The “Downton Abbey” Era in Connecticut
Connecticut Historical Society’s “High Collars to Bee’s Knees” Exhibit runs December 4 – January 30
Inspired by the popular PBS drama Downton Abbey,a new exhibit, “From High Collars to Bee’s Knees: The Downton Abbey Era in Connecticut” will open at the Connecticut Historical Society (CHS) on December 4. Of course this is the last season for “Downton Abbey,” it kicks off on January 3rd, 2016.
Curated by the CHS’s volunteer Fashion and Textile Council from costumes in the museum’s collection, the exhibitexplores fashion trends that reflected the tumultuous social events occurring in the early 20th century. Styles changed dramatically in these decades, moving from the corseted silhouettes, long sleeves, floor-skimming skirts, and the high collars of pre-World War I to the daring, short, straight, and revealing looks of the flapper age. And if fabulous frocks weren’t enough, the exhibit will include accessories from turbans to cloches, giving visitors a full picture of a very fashionable era in Connecticut.
The exhibit will include 10 women’s and two men’s outfits, including a WWI-era women’s brown silk suit, a WWI man’s uniform, a 1914-1918 white lawn dress belonging to Helen Woodward Granberry (1868-1927) a 1910 beige and pink dress, a 1917 pink Swiss dot dress worn by Helena Gertrude Waterfall of Hartford; a 1910 purple & cream lace dress, a 1920 cream velvet evening dress with glass beads, a late 1920s red flapper evening dress, the favorite of Hartford resident Phyllis Fenn Cunningham, who may have worn it to dinner in the home of her godmother, Theodate Pope in Farmington, Connecticut; a 1932 man’s wedding suit and tuxedo shirt owned by Charles Coleman Sellers who married Helen E. Gilbert of Hebron; a 1930 shirt owned by the boxer Christopher “Bat” Battalino; a 1920s pink day dress; a 1920s floral day dress with belt and a 1925 green silk dress worn by Doris French Ward to the Governor’s ball.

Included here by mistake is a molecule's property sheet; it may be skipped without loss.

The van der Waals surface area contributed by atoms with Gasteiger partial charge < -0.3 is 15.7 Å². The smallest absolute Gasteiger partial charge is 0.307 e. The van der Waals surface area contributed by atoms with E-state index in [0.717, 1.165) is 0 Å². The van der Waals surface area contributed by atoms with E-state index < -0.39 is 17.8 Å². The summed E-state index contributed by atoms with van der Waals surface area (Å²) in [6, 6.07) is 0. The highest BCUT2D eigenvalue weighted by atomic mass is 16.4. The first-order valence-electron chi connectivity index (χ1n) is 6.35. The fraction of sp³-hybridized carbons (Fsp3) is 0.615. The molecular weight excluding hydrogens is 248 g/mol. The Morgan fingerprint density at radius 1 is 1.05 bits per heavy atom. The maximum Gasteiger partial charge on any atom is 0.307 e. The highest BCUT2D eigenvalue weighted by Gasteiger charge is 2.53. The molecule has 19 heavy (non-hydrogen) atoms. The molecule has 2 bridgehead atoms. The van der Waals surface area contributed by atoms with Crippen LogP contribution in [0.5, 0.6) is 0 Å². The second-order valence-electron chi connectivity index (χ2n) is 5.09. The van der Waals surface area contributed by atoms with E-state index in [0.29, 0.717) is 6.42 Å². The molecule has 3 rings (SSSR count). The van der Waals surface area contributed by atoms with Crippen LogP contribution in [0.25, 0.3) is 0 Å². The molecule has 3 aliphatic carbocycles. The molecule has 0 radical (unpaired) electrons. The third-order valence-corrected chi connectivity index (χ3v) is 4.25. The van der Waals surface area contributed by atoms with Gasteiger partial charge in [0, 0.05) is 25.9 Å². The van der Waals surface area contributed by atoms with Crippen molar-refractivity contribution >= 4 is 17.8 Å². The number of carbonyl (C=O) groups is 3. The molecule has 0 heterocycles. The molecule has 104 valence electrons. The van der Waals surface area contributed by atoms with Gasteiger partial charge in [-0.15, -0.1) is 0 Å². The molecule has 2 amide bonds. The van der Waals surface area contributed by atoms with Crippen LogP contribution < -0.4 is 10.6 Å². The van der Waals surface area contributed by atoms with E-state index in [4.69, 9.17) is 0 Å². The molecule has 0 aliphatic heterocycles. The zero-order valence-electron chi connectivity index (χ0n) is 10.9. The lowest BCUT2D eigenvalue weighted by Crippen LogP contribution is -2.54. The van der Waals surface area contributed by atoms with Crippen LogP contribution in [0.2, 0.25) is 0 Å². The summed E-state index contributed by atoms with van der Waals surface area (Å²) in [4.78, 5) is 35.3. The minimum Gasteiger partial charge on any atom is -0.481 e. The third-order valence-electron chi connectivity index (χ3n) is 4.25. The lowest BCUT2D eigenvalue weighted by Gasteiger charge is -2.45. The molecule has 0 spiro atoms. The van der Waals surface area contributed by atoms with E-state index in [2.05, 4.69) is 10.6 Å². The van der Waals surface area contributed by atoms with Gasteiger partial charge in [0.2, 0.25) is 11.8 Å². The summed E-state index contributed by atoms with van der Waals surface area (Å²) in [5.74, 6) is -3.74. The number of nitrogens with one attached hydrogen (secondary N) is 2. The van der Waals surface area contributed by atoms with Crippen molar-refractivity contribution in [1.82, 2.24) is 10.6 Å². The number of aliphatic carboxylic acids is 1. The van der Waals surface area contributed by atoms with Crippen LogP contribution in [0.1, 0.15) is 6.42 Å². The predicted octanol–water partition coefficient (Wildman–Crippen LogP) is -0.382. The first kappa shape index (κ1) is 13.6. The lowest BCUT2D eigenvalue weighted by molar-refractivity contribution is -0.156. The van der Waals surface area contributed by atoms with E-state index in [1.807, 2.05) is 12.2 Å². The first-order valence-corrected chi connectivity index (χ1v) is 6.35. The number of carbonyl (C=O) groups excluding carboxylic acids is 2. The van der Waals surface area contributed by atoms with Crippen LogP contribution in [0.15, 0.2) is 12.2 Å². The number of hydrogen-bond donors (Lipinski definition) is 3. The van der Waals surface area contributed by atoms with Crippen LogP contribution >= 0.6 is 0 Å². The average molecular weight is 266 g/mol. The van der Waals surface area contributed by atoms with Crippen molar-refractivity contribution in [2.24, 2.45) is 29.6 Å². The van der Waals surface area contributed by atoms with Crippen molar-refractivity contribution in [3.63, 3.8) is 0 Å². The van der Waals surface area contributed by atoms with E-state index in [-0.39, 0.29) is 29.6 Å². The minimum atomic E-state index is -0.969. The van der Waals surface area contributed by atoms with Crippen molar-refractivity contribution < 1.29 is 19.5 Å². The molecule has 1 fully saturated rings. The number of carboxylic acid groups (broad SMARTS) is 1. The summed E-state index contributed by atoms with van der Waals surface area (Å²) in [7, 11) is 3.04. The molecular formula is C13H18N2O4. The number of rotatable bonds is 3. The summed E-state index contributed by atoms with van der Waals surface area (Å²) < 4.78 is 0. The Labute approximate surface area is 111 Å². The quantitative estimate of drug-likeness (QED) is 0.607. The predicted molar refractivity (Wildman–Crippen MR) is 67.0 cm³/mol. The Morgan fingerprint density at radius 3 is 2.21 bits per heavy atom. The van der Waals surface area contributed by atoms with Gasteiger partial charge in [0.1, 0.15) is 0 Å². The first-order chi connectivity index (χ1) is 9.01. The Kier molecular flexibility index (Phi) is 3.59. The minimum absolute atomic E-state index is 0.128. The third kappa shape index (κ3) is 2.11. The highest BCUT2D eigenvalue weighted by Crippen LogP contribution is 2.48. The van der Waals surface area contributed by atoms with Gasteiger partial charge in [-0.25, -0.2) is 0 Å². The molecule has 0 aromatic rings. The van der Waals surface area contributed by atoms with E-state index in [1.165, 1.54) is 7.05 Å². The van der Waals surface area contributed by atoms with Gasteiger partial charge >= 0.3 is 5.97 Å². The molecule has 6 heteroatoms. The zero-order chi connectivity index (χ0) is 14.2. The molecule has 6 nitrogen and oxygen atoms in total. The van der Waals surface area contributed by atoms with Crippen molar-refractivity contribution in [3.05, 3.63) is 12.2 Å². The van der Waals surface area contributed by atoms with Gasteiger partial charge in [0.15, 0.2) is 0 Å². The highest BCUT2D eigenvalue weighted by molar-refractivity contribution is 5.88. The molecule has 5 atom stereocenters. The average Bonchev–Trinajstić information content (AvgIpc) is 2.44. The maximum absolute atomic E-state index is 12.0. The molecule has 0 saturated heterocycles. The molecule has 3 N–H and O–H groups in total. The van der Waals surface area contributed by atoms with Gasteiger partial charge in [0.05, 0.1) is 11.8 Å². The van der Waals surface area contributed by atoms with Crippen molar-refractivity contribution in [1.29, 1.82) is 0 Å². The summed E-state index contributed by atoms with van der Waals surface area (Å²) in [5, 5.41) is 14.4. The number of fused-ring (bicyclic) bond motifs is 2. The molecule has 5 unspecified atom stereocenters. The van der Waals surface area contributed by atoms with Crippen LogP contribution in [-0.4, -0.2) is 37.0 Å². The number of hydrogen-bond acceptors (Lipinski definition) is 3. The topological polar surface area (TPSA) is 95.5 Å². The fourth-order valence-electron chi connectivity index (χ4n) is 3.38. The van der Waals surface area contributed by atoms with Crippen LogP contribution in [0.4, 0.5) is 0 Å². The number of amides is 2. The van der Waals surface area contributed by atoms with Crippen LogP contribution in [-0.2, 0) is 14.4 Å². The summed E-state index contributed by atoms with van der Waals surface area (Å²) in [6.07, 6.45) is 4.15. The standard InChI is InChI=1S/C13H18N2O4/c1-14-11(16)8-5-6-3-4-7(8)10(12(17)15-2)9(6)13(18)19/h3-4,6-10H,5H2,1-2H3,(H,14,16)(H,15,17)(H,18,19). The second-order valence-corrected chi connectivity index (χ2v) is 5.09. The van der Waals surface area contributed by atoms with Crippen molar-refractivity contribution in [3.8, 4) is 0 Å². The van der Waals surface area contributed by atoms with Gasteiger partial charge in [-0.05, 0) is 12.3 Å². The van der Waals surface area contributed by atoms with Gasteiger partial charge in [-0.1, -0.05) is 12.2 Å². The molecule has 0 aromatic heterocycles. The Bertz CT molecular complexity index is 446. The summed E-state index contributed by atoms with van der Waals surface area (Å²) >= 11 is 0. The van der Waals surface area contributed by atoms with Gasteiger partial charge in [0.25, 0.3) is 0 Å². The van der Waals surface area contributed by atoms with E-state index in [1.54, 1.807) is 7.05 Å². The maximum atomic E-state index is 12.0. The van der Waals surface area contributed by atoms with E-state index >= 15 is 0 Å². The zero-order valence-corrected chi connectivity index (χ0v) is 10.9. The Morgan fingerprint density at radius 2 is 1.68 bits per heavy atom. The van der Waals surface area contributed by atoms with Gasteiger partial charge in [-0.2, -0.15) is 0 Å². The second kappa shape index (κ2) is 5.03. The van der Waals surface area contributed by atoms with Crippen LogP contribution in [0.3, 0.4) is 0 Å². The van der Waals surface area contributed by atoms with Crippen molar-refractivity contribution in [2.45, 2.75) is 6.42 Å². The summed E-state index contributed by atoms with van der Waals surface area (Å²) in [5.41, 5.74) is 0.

In addition to choosing costumes for the exhibit, volunteer members of the CHS Fashion and Textile Council dressed mannequins, helped label the pieces and shared their insights on the fashions of the era. Council members are Melody Bernhardt, Susan Gaffney, Cynde Grogan, Margaret Myers, Terry Standish, Gail Tine, Susan Turner, Gail Yellen and Susan Alyson Young.
Admission to the Connecticut Historical Society, which includes the “High Collars to Bee’s Knees” exhibit and all other CHS exhibits, is $8 Adults, $6 Seniors (65 and over) $4 Students (with valid college ID) and Youth (6-17). The CHS is open Tuesday–Thursday: Noon–5 p.m.;Friday and Saturday 9 a.m.–5 p.m.
About the Connecticut Historical Society
A private, nonprofit, educational organization established in 1825, the Connecticut Historical Society is the state’s official historical society and one of the oldest in the nation. Located at 1 Elizabeth Street in Hartford, the CHS houses a museum, library, and the Edgar F. Waterman Research Center that are open to the public and funded by private contributions. The CHS’s collection includes more than 4 million manuscripts, graphics, books, artifacts, and other historical materials accessible at our campus and on loan at other organizations. The CHS collection, programs and exhibits help Connecticut residents connect with each other, have conversations that shape our communities, and make informed decisions based on our past and present.